New “kissing Bug” From Latin America Arrives in Canada

After malaria and Zika, a new parasite in Latin America could endanger the health of Canadians, according to a study in the Canadian Medical Association Journal. Trypanosoma cruzi, also known as “kissing bugs”, transmits Chagas disease.

“Chagas is caught by the bite of this little bug,” says Dr. Pierre Plourde, Medical Director of the Travel Health Clinic and Tropical Medicine Services at the Winnipeg Regional Health Authority and lead author of the ‘study.

He adds that Trypanosoma cruzi mainly targets the face and feeds at night.

Dr. Plourde wants to alert people from certain Central American and Latin American countries, but also their children, against the risk of infection, even once they are settled in Canada.

His study focuses on a family whose children are born in Canada, and the mother in South America. “I diagnosed Chagas disease in 2010 with a young adult in Winnipeg,” says Dr. Plourde. Two of his sisters were diagnosed later. ”

Shortly after, the mother was also declared positive. According to Dr. Plourde, she was the one who transmitted the disease to her children during her pregnancy.

“The overall risk of transmitting Chagas disease from mother to fetus is only 6%, but when the pregnant woman has a high level of parasites in the blood, the risk of transmission can increase up to 30%”, reveals the study.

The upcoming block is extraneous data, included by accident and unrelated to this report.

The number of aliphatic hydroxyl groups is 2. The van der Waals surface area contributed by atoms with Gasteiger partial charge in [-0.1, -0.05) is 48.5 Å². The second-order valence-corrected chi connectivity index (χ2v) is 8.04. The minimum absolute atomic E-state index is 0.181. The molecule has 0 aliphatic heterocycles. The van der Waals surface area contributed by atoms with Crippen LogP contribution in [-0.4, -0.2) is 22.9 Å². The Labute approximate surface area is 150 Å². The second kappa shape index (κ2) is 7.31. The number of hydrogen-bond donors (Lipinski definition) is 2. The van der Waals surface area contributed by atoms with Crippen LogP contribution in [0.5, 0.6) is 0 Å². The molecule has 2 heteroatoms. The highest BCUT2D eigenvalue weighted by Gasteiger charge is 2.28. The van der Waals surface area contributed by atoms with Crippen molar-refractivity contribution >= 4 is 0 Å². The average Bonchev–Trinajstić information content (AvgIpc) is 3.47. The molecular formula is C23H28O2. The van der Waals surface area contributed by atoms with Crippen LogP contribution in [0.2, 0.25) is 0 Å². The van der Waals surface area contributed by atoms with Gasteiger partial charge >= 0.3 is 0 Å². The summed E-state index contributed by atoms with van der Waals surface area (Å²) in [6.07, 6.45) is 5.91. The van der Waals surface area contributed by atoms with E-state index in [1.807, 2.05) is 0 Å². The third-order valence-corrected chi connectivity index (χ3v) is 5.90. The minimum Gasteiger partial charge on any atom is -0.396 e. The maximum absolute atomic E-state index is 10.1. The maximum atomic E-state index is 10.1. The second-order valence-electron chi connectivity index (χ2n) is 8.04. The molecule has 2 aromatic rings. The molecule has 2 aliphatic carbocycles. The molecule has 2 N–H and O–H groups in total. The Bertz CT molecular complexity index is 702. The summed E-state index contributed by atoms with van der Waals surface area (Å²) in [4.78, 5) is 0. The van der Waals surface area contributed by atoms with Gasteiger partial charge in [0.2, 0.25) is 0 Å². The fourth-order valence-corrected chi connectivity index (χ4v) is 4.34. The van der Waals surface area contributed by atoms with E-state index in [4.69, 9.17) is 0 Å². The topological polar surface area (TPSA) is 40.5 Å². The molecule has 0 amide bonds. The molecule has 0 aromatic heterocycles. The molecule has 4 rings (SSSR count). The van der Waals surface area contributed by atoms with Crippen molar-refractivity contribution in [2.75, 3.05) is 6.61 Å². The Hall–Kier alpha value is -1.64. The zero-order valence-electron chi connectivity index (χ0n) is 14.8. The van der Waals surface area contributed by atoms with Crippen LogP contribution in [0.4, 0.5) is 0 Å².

Disturbing blood transfusion

It is the blood transfusion that worries us the most.
Dr. Pierre Plourde, author of the study

“The other way to catch the disease is through the blood,” he says. In fact, the person who started the study gave it to Canadian Blood Services for several years. It has been tracking its donors for this disease since 2010.

The author of the study believes that potentially infected but undiagnosed individuals number in the thousands across the country. The few symptoms present are the cause of the low diagnostic rate. “It’s quite a challenge, because in the beginning people have no symptoms, maybe a little fever or inflammation. The person is really not sick. ”

He warns, however, that an individual’s health can get complicated after several decades. “It can take 10, 20 and even 30 years to see the symptoms manifest. Chagas touches the heart. “There will be heart failure, arrhythmia and abnormalities with heartbeats.”

Do not panic

Countries with the highest risk of contracting the disease include Argentina, Bolivia, El Salvador, Guatemala, Honduras, Panama and Paraguay.

To be bitten by this bug, you have to live in rather precarious conditions and for several months in these countries and even several years, and that, without protection.
Dr. Pierre Plourde, author of the study

“Anyone who has lived or traveled to these countries for an extended period of time and has been bitten by the bug, has received a blood transfusion in endemic countries, or whose mother has been diagnosed with Chagas disease must apply to a screening test to their doctor, “recommends Dr. Momar Ndao, co-author of the study.

Nancy Miller

Nancy Miller (MD)  has over 20 years experience as a educator and health practitioner. She has a B.S. from Lake Head University In Thunder Bay, and a Ph.D. in biology from the University of Guelph . Dr. Miller has worked as a special medical consultant for a major insurance provider before becoming a freelance health author and public speaker. There are several ways to contact Dr. Miller here.

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  1. who funded this acticle? Pharma fishing for more gov $$$ using the media again?

    make the earth flat again vote for big pharma

  2. Screening should stop this but it won’t because Trudeau made sure border control are from Frogbec ! This is a 100% FACT !!!!!

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